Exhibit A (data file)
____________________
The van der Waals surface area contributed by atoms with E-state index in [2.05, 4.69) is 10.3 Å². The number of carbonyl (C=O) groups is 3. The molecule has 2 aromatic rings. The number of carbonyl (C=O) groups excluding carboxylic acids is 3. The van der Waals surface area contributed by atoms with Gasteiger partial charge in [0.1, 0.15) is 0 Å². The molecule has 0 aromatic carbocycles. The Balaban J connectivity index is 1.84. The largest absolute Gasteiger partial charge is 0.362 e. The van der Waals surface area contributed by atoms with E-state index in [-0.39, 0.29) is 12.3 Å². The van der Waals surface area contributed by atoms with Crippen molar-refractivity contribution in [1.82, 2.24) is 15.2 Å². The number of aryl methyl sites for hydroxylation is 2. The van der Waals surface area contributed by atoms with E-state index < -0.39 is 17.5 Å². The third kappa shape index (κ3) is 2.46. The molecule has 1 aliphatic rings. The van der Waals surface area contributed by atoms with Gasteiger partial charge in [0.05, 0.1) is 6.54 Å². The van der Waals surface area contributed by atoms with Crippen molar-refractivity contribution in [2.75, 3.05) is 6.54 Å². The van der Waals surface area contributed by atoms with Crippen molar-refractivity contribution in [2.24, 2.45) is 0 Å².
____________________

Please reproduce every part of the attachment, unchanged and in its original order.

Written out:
The van der Waals surface area contributed by atoms with E-state index in [2.05, 4.69) is 10.3 Å². The number of carbonyl (C=O) groups is 3. The molecule has 2 aromatic rings. The number of carbonyl (C=O) groups excluding carboxylic acids is 3. The van der Waals surface area contributed by atoms with Gasteiger partial charge in [0.1, 0.15) is 0 Å². The molecule has 0 aromatic carbocycles. The Balaban J connectivity index is 1.84. The largest absolute Gasteiger partial charge is 0.362 e. The van der Waals surface area contributed by atoms with E-state index in [-0.39, 0.29) is 12.3 Å². The van der Waals surface area contributed by atoms with Crippen molar-refractivity contribution in [1.82, 2.24) is 15.2 Å². The number of aryl methyl sites for hydroxylation is 2. The van der Waals surface area contributed by atoms with E-state index < -0.39 is 17.5 Å². The third kappa shape index (κ3) is 2.46. The molecule has 1 aliphatic rings. The van der Waals surface area contributed by atoms with Gasteiger partial charge in [0.05, 0.1) is 6.54 Å². The van der Waals surface area contributed by atoms with Crippen molar-refractivity contribution in [2.75, 3.05) is 6.54 Å². The van der Waals surface area contributed by atoms with Crippen molar-refractivity contribution in [2.24, 2.45) is 0 Å².